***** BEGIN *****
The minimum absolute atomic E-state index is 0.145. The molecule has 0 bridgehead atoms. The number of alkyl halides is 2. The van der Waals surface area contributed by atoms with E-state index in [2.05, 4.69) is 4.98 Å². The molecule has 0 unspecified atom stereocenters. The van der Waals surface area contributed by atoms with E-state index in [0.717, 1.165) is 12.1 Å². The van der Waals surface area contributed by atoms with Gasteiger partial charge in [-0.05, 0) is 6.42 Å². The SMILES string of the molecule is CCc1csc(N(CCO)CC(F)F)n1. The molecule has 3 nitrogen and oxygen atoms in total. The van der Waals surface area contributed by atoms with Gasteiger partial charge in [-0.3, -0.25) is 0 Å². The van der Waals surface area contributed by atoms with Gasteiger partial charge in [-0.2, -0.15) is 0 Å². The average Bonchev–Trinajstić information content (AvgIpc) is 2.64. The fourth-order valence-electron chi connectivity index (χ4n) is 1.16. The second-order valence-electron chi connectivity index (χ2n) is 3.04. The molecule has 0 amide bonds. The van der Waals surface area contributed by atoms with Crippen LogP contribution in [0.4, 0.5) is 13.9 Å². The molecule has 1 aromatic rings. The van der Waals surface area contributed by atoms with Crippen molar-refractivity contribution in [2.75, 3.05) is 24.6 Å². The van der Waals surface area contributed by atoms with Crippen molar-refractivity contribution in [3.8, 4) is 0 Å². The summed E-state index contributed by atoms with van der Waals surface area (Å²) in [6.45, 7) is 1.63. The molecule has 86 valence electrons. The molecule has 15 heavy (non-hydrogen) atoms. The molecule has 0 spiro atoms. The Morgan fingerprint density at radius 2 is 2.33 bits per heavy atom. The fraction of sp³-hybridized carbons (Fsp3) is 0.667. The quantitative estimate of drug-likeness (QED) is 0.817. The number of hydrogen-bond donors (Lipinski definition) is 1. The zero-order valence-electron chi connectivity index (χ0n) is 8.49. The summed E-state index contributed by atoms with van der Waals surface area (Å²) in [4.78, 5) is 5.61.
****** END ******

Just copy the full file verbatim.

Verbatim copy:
The minimum absolute atomic E-state index is 0.145. The molecule has 0 bridgehead atoms. The number of alkyl halides is 2. The van der Waals surface area contributed by atoms with E-state index in [2.05, 4.69) is 4.98 Å². The molecule has 0 unspecified atom stereocenters. The van der Waals surface area contributed by atoms with E-state index in [0.717, 1.165) is 12.1 Å². The van der Waals surface area contributed by atoms with Gasteiger partial charge in [-0.05, 0) is 6.42 Å². The SMILES string of the molecule is CCc1csc(N(CCO)CC(F)F)n1. The molecule has 3 nitrogen and oxygen atoms in total. The van der Waals surface area contributed by atoms with Gasteiger partial charge in [-0.3, -0.25) is 0 Å². The van der Waals surface area contributed by atoms with Gasteiger partial charge in [-0.2, -0.15) is 0 Å². The average Bonchev–Trinajstić information content (AvgIpc) is 2.64. The fourth-order valence-electron chi connectivity index (χ4n) is 1.16. The second-order valence-electron chi connectivity index (χ2n) is 3.04. The molecule has 0 amide bonds. The van der Waals surface area contributed by atoms with Crippen LogP contribution in [0.4, 0.5) is 13.9 Å². The molecule has 1 aromatic rings. The van der Waals surface area contributed by atoms with Crippen molar-refractivity contribution in [2.75, 3.05) is 24.6 Å². The van der Waals surface area contributed by atoms with Crippen molar-refractivity contribution in [3.8, 4) is 0 Å². The summed E-state index contributed by atoms with van der Waals surface area (Å²) in [6.45, 7) is 1.63. The molecule has 86 valence electrons. The molecule has 15 heavy (non-hydrogen) atoms. The molecule has 0 spiro atoms. The Morgan fingerprint density at radius 2 is 2.33 bits per heavy atom. The fraction of sp³-hybridized carbons (Fsp3) is 0.667. The quantitative estimate of drug-likeness (QED) is 0.817. The number of hydrogen-bond donors (Lipinski definition) is 1. The zero-order valence-electron chi connectivity index (χ0n) is 8.49. The summed E-state index contributed by atoms with van der Waals surface area (Å²) in [4.78, 5) is 5.61.